In May I traveled by air with my bike for the first time. I was meeting a friend to ride L’Etape du California 2011 – the most difficult ride I’ve done yet, but that’s another story.
It all went very smoothly, though there were many logistical details. I learned a lot and made a mistake or two: Here are some tips in case you plan to fly with your bike. (Mistakes in bold)
Bikes Fly Free on Frontier
I didn’t happen to be flying on Frontier, who began accepting bicycles as standard luggage with no extra fees in April of this year. Quoting from their press release: “Frontier is removing the flat fee for checked bicycles and will now include them in the standard baggage allowance, meaning customers traveling on Classic or Classic Plus fares can include their bike as one of their two complimentary checked bags and Economy passengers would pay $20 if the bike is one of their first two checked bags. Bikes will be exempt from any oversize fees, but subject to overweight fees and excess bag fees, if applicable. This is similar to the carrier’s current policy for golf clubs and skis.” You can review their complete rules and regulations, here. I was on Southwest, who charged $75 each way to transport by bike.
Jackrabbit Bike and Trail Rents Hard Cases
I don’t own a shipping case. I considered visiting a local bike shop to reuse a cardboard shipping box, but felt I wanted a little more protection than that. A quick internet search led me to Jackrabbit Bike and Trail in Lakewood. They rent very nice wheeled hard cases at a very reasonable price, and were incredibly helpful, taking the time to help me disassemble my bike and pack it carefully. They also taught me how to reassemble it at the other end. They told me in advance which size allen wrenches I was going to need, so I could bring them along and pack them in the case with the bike. I took a lot of pictures on my iPhone of the packing process, so I was comfortable I could repeat it on my own for my return flight.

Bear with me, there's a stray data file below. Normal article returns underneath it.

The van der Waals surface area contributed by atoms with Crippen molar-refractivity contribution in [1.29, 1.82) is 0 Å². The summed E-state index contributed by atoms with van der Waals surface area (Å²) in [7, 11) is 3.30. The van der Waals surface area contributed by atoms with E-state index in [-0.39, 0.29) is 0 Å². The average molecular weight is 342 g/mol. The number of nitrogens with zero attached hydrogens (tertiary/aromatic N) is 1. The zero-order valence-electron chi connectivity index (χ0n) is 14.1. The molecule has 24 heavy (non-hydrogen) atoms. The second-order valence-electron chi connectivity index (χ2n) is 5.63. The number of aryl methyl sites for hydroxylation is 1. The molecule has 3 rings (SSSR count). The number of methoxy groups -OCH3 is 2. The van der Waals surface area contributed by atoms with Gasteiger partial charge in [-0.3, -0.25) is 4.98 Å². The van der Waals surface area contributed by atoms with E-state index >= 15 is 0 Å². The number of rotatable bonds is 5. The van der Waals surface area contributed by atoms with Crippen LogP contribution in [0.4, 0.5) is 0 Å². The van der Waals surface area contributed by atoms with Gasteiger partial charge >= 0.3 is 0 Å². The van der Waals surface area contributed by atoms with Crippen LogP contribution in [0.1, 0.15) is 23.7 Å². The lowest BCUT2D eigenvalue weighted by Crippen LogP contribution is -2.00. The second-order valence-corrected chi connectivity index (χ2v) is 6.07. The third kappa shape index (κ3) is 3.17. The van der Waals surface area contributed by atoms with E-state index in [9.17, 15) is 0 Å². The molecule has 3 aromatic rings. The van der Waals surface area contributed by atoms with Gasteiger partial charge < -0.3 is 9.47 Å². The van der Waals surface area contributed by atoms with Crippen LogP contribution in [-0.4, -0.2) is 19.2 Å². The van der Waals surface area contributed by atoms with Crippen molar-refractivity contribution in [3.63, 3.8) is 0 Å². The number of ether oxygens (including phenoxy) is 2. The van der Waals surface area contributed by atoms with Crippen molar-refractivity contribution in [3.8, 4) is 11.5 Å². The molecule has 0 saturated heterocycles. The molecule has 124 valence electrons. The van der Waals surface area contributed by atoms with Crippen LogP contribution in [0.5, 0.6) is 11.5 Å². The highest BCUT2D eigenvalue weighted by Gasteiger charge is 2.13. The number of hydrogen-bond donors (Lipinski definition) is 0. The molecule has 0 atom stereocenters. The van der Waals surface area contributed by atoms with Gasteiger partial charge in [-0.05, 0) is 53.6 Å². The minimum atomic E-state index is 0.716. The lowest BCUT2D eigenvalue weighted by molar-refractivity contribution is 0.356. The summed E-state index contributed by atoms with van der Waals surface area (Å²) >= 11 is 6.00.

My Trip Details
- I flew from Denver to Ontario Airport, east of Los Angeles. My hotel was in Claremont, about 12 miles from the airport.
- When I contacted the local shuttle bus company, they told me I would need to reserve a van for me and my bike, at a cost of $55 each way. I chose to keep this as a rainy day option, and to ride my bike between the airport and my hotel.
- I used Google Map’s bicycle option to figure out a route from the airport to my hotel. I was pleased to learn there was a bike trail that would take me most of the way. This worked out well, made even easier by the iPhone: I mapped the route in MapMyRide, so I had it available to view on my phone when I arrived.
- I realized I would not be able to transport the case between the airport and my hotel – I needed to find a way to store that somewhere within walking distance of the airport.
- I tried calling the airport to figure out if they had any luggage storage option for the case. I never figured out how to talk to a live person, and gave up on this.
- It took 3 calls before I finally found a hotel about a mile from the airport who had the necessary storage space and weren’t concerned with security or responsibility for the luggage of a non-guest.